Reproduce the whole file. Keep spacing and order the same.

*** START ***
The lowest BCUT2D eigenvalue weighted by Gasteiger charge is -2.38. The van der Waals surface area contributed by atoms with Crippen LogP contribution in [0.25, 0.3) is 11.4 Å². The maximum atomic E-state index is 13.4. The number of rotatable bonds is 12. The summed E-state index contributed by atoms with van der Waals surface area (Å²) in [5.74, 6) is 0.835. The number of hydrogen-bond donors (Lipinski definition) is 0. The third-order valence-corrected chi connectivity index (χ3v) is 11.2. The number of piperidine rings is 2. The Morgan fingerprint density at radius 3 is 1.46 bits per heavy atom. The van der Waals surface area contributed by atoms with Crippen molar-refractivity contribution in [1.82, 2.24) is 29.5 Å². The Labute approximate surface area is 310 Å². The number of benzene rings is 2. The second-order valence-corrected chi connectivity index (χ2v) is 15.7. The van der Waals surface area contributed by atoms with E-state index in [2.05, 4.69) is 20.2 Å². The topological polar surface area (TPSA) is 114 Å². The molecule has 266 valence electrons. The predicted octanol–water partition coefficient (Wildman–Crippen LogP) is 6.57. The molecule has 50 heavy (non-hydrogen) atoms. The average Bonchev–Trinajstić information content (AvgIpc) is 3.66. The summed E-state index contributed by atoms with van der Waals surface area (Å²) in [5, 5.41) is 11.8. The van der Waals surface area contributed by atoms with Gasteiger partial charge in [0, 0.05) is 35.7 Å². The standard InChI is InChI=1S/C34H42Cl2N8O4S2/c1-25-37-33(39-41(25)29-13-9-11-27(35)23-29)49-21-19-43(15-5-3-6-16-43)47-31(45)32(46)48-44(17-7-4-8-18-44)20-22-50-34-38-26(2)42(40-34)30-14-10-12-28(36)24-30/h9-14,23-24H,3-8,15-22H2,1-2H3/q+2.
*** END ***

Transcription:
The lowest BCUT2D eigenvalue weighted by Gasteiger charge is -2.38. The van der Waals surface area contributed by atoms with Crippen LogP contribution in [0.25, 0.3) is 11.4 Å². The maximum atomic E-state index is 13.4. The number of rotatable bonds is 12. The summed E-state index contributed by atoms with van der Waals surface area (Å²) in [5.74, 6) is 0.835. The number of hydrogen-bond donors (Lipinski definition) is 0. The third-order valence-corrected chi connectivity index (χ3v) is 11.2. The number of piperidine rings is 2. The Morgan fingerprint density at radius 3 is 1.46 bits per heavy atom. The van der Waals surface area contributed by atoms with Crippen molar-refractivity contribution in [1.82, 2.24) is 29.5 Å². The Labute approximate surface area is 310 Å². The number of benzene rings is 2. The second-order valence-corrected chi connectivity index (χ2v) is 15.7. The van der Waals surface area contributed by atoms with E-state index in [2.05, 4.69) is 20.2 Å². The topological polar surface area (TPSA) is 114 Å². The molecule has 266 valence electrons. The predicted octanol–water partition coefficient (Wildman–Crippen LogP) is 6.57. The molecule has 50 heavy (non-hydrogen) atoms. The average Bonchev–Trinajstić information content (AvgIpc) is 3.66. The summed E-state index contributed by atoms with van der Waals surface area (Å²) in [5, 5.41) is 11.8. The van der Waals surface area contributed by atoms with Gasteiger partial charge in [0, 0.05) is 35.7 Å². The standard InChI is InChI=1S/C34H42Cl2N8O4S2/c1-25-37-33(39-41(25)29-13-9-11-27(35)23-29)49-21-19-43(15-5-3-6-16-43)47-31(45)32(46)48-44(17-7-4-8-18-44)20-22-50-34-38-26(2)42(40-34)30-14-10-12-28(36)24-30/h9-14,23-24H,3-8,15-22H2,1-2H3/q+2.